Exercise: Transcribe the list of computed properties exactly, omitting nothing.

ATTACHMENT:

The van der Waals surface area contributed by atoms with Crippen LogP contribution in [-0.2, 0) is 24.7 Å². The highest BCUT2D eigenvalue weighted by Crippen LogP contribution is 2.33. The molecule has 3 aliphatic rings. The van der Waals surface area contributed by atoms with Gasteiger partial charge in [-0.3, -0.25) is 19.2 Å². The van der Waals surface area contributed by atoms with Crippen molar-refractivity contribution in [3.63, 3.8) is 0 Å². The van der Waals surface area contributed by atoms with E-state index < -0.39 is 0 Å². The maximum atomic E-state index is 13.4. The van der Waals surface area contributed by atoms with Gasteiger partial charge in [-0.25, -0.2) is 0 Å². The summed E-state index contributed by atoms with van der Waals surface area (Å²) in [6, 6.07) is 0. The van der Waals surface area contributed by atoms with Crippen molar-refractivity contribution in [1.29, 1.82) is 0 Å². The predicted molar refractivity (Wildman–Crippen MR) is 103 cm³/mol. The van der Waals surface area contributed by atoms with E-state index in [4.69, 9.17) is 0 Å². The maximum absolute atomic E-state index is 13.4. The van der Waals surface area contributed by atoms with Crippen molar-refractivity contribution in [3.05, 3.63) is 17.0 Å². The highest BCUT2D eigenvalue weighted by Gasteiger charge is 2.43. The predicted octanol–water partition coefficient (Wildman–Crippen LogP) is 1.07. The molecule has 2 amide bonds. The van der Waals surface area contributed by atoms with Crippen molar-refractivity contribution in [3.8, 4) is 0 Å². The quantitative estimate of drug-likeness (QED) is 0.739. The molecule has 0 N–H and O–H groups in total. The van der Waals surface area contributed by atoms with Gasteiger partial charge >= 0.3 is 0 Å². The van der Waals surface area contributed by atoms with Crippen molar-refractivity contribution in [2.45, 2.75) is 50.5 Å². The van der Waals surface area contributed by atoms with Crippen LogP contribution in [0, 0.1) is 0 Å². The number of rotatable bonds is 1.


The van der Waals surface area contributed by atoms with Crippen LogP contribution in [-0.2, 0) is 24.7 Å². The highest BCUT2D eigenvalue weighted by Crippen LogP contribution is 2.33. The molecule has 3 aliphatic rings. The van der Waals surface area contributed by atoms with Gasteiger partial charge in [-0.3, -0.25) is 19.2 Å². The van der Waals surface area contributed by atoms with Crippen molar-refractivity contribution in [3.63, 3.8) is 0 Å². The van der Waals surface area contributed by atoms with E-state index < -0.39 is 0 Å². The maximum atomic E-state index is 13.4. The van der Waals surface area contributed by atoms with Gasteiger partial charge in [-0.25, -0.2) is 0 Å². The summed E-state index contributed by atoms with van der Waals surface area (Å²) in [6, 6.07) is 0. The van der Waals surface area contributed by atoms with Crippen molar-refractivity contribution in [1.29, 1.82) is 0 Å². The predicted molar refractivity (Wildman–Crippen MR) is 103 cm³/mol. The van der Waals surface area contributed by atoms with E-state index in [4.69, 9.17) is 0 Å². The maximum absolute atomic E-state index is 13.4. The van der Waals surface area contributed by atoms with Crippen molar-refractivity contribution in [3.05, 3.63) is 17.0 Å². The highest BCUT2D eigenvalue weighted by Gasteiger charge is 2.43. The predicted octanol–water partition coefficient (Wildman–Crippen LogP) is 1.07. The molecule has 2 amide bonds. The van der Waals surface area contributed by atoms with Crippen molar-refractivity contribution in [3.8, 4) is 0 Å². The quantitative estimate of drug-likeness (QED) is 0.739. The molecule has 0 N–H and O–H groups in total. The van der Waals surface area contributed by atoms with Gasteiger partial charge >= 0.3 is 0 Å². The van der Waals surface area contributed by atoms with Crippen molar-refractivity contribution in [2.45, 2.75) is 50.5 Å². The van der Waals surface area contributed by atoms with Crippen LogP contribution in [0, 0.1) is 0 Å². The number of rotatable bonds is 1.